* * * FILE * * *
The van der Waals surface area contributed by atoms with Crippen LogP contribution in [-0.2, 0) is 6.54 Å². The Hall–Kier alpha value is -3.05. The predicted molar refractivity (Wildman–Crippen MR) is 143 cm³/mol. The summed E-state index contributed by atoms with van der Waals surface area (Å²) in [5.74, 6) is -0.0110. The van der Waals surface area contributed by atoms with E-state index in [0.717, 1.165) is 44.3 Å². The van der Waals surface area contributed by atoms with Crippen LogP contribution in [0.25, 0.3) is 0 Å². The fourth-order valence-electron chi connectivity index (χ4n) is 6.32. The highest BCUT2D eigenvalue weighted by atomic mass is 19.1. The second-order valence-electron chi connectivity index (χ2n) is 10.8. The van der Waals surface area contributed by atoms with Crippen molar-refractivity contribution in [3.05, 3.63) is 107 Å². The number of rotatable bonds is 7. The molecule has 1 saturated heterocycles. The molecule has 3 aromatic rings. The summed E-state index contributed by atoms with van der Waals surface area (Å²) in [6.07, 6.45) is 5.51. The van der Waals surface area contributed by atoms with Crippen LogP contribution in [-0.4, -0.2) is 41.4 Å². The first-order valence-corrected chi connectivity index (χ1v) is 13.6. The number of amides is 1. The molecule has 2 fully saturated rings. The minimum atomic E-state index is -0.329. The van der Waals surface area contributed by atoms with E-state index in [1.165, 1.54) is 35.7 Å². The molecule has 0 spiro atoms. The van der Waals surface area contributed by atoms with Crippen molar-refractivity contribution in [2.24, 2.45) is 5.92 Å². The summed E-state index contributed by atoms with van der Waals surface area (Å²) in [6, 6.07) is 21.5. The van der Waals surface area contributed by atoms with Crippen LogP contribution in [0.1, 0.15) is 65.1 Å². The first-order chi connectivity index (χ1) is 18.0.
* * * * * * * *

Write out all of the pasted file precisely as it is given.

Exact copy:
The van der Waals surface area contributed by atoms with Crippen LogP contribution in [-0.2, 0) is 6.54 Å². The Hall–Kier alpha value is -3.05. The predicted molar refractivity (Wildman–Crippen MR) is 143 cm³/mol. The summed E-state index contributed by atoms with van der Waals surface area (Å²) in [5.74, 6) is -0.0110. The van der Waals surface area contributed by atoms with E-state index in [0.717, 1.165) is 44.3 Å². The van der Waals surface area contributed by atoms with Crippen LogP contribution in [0.25, 0.3) is 0 Å². The fourth-order valence-electron chi connectivity index (χ4n) is 6.32. The highest BCUT2D eigenvalue weighted by atomic mass is 19.1. The second-order valence-electron chi connectivity index (χ2n) is 10.8. The van der Waals surface area contributed by atoms with Crippen molar-refractivity contribution in [3.05, 3.63) is 107 Å². The number of rotatable bonds is 7. The molecule has 1 saturated heterocycles. The molecule has 3 aromatic rings. The summed E-state index contributed by atoms with van der Waals surface area (Å²) in [6.07, 6.45) is 5.51. The van der Waals surface area contributed by atoms with Crippen LogP contribution in [-0.4, -0.2) is 41.4 Å². The first-order valence-corrected chi connectivity index (χ1v) is 13.6. The number of amides is 1. The molecule has 2 fully saturated rings. The minimum atomic E-state index is -0.329. The van der Waals surface area contributed by atoms with E-state index in [1.165, 1.54) is 35.7 Å². The molecule has 0 spiro atoms. The van der Waals surface area contributed by atoms with Crippen molar-refractivity contribution in [2.24, 2.45) is 5.92 Å². The summed E-state index contributed by atoms with van der Waals surface area (Å²) in [6, 6.07) is 21.5. The van der Waals surface area contributed by atoms with Crippen LogP contribution in [0.1, 0.15) is 65.1 Å². The first-order chi connectivity index (χ1) is 18.0.